Oriental Oil Company: Fill ‘er Up Right There at the Curb
by Paula Bosse
by Paula Bosse
I cropped this detail from a much larger view of Commerce Street because this incidental, everyday moment caught my attention. Was that man filling his automobile with gasoline? Was that square, boxy, hip-high thing full of gas, right there at the curb of one of the city’s busiest streets? The sign above the pump reads “PENNSYLVANIA AUTO OIL GASOLINE SUPPLY STATION.” I looked into it, and now I know more about early gas pumps and stations than I ever thought I would.
In the very early days of automobiles, one would have to seek out a supplier of gasoline (such as a hardware store or even a drugstore) where you would buy a gallon or two and carry it home with you in a bucket or something and then carefully pour it into your car’s gas tank using a trusty funnel. After a few years of this inconvenient way to gas up, these curbside pumps began to pop up in larger cities. The pump seen above was at 1805 Commerce St. and belonged to the Pennsylvania Oil Company. It opened in early 1912. That got me to wondering about other such fueling stations, and it seems the first in Dallas may have belonged to the Oriental Oil Company, just down the street from the one seen above, at 1611 Commerce. Here is a fuzzy image of it, from the same, larger photo the detail above was taken from. (Click for larger image.)
Oriental Oil’s first “auto station” opened in February, 1911, where “facilities have been arranged so as to fill the cars along the sidewalk.”
Drive-up “stations” had begun to appear a few years before, on the West Coast.
(Texas Dept. of Transportation, 2003)
In a 1924 Dallas Morning News article (see below), the pump seen in the above photos was described thusly:
Dallas’ first gas filling station had a one-gallon blind pump on the curb which was then thought to be the last word in equipment. Now if a filling station is not equipped with a visible five-gallon pump it is thought to be behind the times and the gas now sold must be water white, when in the old days it was most any color.
This, I think, is what the Oriental and Pennsylvania rolling tanks looked like — the make and model may be different, but I think the general design is the same:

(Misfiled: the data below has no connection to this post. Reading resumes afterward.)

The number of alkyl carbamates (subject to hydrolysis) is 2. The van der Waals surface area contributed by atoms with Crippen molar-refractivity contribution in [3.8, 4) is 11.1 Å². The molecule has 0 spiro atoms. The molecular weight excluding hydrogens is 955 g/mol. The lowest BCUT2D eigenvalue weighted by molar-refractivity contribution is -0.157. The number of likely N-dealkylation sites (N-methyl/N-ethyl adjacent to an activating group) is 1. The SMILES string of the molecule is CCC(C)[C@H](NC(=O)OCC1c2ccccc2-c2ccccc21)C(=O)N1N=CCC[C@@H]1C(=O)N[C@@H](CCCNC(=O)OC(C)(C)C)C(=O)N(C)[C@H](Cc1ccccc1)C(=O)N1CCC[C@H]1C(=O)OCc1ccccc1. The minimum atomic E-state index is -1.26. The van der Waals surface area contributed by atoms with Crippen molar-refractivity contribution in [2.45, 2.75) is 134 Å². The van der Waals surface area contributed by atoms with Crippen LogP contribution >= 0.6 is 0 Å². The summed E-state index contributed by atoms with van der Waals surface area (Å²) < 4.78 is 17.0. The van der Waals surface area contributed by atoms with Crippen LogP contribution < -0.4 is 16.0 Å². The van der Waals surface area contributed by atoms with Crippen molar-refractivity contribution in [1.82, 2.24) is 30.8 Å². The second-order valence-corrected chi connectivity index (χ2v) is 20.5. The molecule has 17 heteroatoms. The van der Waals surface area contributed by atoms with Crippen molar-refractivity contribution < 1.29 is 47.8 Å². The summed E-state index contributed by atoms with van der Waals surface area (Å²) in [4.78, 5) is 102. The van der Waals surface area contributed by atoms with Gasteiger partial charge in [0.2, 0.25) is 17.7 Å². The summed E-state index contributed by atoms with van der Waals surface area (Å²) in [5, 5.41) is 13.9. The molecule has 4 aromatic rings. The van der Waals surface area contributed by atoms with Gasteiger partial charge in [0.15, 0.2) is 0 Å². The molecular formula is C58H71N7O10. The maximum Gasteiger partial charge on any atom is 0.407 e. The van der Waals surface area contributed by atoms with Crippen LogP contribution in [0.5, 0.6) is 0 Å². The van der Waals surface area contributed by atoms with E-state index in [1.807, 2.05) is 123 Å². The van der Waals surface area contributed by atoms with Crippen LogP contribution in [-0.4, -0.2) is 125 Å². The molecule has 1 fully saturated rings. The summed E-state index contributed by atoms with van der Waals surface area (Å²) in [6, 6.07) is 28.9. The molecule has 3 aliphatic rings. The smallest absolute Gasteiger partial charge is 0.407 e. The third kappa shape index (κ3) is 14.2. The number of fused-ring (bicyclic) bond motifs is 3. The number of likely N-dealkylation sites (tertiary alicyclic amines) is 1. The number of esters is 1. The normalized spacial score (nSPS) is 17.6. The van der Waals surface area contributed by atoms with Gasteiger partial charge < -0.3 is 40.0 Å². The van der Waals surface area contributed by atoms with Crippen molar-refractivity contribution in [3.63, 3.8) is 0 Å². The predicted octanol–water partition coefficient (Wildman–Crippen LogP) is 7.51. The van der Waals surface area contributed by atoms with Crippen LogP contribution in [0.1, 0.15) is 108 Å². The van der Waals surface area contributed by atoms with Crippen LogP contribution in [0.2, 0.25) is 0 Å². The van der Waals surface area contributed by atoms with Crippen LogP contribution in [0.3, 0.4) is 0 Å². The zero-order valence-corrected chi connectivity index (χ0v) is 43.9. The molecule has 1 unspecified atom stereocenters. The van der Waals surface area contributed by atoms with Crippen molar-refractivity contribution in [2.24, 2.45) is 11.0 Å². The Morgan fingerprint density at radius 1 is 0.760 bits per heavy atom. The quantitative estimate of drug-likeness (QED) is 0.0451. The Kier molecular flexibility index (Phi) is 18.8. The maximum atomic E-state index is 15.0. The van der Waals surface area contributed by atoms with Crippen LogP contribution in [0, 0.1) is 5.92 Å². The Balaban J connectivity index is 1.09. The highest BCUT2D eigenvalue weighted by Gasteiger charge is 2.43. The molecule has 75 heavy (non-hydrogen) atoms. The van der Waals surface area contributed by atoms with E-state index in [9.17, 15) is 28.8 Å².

When it was empty, it would be rolled away to be re-filled. I’m not sure about the payment system. Coupon books are mentioned in one of the ads, but I don’t know how (or with whom) one would redeem them as these pumps appear to be self-serve. Perhaps there was a slot for coins/coupons, and everyone worked on the honor system.
It seems that its placement would cause a lot of congestion on a major street like Commerce (which at the time was still shared with skittish horses), but Commerce was also a hotbed of automobile dealerships (Studebaker, Stutz, and Pierce-Arrow dealerships, for example, were within a couple of blocks of the Oriental and Pennsylvania filling stations).
The Oriental Oil Company — a forgotten, early oil company — had an interesting history. The Dallas-based company began business in 1903, starting their company “in a barn in the rear of the Loudermilk undertaking establishment.”
(Southern-Mercury, Dec. 31, 1903)
They were a fast-growing oil company (“an independent concern which in spite of the strong opposition of the oil trust is now enjoying permanent and growing prosperity” – Greater Dallas Illustrated, 1908), and they were one of the first to open a refinery in Texas (they eventually had two refineries in West Dallas). The company’s primary concern in its early years was the manufacture of various oils and greases for industrial use.
In 1911, understanding just how profitable the new world of retail gasoline sales could be, they installed their first pump at the curb of 1611 Commerce St., near Ervay (“right behind the Owl Drug Store”). A 1924 Dallas Morning News account of the company (see below) states that this was the first gas pump … not only in Dallas … but in the entire state of Texas. I’m not sure if that’s true, but the Smith Brothers who ran Oriental Oil were certainly go-getters — the Smiths were grandsons of Col. B. F. Terry, organizer of the famed Terry’s Texas Rangers, and one of the brothers, Frank, was an early mayor of Highland Park and a three-term president of the Dallas Chamber of Commerce.